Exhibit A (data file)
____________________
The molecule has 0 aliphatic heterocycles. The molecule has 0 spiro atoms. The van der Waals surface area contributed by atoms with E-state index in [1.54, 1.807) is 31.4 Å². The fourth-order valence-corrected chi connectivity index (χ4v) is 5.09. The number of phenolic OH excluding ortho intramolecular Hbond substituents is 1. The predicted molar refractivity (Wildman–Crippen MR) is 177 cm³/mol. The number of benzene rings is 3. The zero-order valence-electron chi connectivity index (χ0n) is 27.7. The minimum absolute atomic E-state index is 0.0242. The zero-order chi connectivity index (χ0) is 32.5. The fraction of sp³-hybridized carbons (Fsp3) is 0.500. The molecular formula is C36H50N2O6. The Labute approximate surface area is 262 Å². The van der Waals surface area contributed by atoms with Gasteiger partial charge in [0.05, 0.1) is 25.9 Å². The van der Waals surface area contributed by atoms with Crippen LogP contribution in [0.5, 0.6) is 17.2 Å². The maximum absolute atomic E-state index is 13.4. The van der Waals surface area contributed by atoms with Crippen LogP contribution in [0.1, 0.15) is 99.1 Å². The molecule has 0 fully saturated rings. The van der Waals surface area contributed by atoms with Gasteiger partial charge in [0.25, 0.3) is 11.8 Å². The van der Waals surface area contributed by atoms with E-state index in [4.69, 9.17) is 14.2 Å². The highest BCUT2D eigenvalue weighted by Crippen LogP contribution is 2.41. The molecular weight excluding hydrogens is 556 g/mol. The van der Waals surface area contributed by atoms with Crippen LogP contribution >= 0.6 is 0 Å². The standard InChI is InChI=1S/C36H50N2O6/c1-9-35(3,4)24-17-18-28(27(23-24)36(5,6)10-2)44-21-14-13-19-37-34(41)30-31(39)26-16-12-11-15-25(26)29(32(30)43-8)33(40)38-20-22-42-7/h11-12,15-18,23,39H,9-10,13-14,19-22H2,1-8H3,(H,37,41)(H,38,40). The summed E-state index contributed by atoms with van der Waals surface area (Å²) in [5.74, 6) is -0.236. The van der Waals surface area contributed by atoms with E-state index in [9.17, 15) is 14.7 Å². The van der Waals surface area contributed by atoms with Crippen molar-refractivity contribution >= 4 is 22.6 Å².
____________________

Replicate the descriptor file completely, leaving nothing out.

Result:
The molecule has 0 aliphatic heterocycles. The molecule has 0 spiro atoms. The van der Waals surface area contributed by atoms with E-state index in [1.54, 1.807) is 31.4 Å². The fourth-order valence-corrected chi connectivity index (χ4v) is 5.09. The number of phenolic OH excluding ortho intramolecular Hbond substituents is 1. The predicted molar refractivity (Wildman–Crippen MR) is 177 cm³/mol. The number of benzene rings is 3. The zero-order valence-electron chi connectivity index (χ0n) is 27.7. The minimum absolute atomic E-state index is 0.0242. The zero-order chi connectivity index (χ0) is 32.5. The fraction of sp³-hybridized carbons (Fsp3) is 0.500. The molecular formula is C36H50N2O6. The Labute approximate surface area is 262 Å². The van der Waals surface area contributed by atoms with Gasteiger partial charge in [0.05, 0.1) is 25.9 Å². The van der Waals surface area contributed by atoms with Crippen LogP contribution in [0.5, 0.6) is 17.2 Å². The maximum absolute atomic E-state index is 13.4. The van der Waals surface area contributed by atoms with Crippen LogP contribution in [0.1, 0.15) is 99.1 Å². The molecule has 0 fully saturated rings. The van der Waals surface area contributed by atoms with Gasteiger partial charge in [0.25, 0.3) is 11.8 Å². The van der Waals surface area contributed by atoms with E-state index in [4.69, 9.17) is 14.2 Å². The highest BCUT2D eigenvalue weighted by Crippen LogP contribution is 2.41. The molecular weight excluding hydrogens is 556 g/mol. The van der Waals surface area contributed by atoms with Crippen LogP contribution >= 0.6 is 0 Å². The standard InChI is InChI=1S/C36H50N2O6/c1-9-35(3,4)24-17-18-28(27(23-24)36(5,6)10-2)44-21-14-13-19-37-34(41)30-31(39)26-16-12-11-15-25(26)29(32(30)43-8)33(40)38-20-22-42-7/h11-12,15-18,23,39H,9-10,13-14,19-22H2,1-8H3,(H,37,41)(H,38,40). The summed E-state index contributed by atoms with van der Waals surface area (Å²) in [5.74, 6) is -0.236. The van der Waals surface area contributed by atoms with E-state index in [9.17, 15) is 14.7 Å². The van der Waals surface area contributed by atoms with Crippen molar-refractivity contribution >= 4 is 22.6 Å².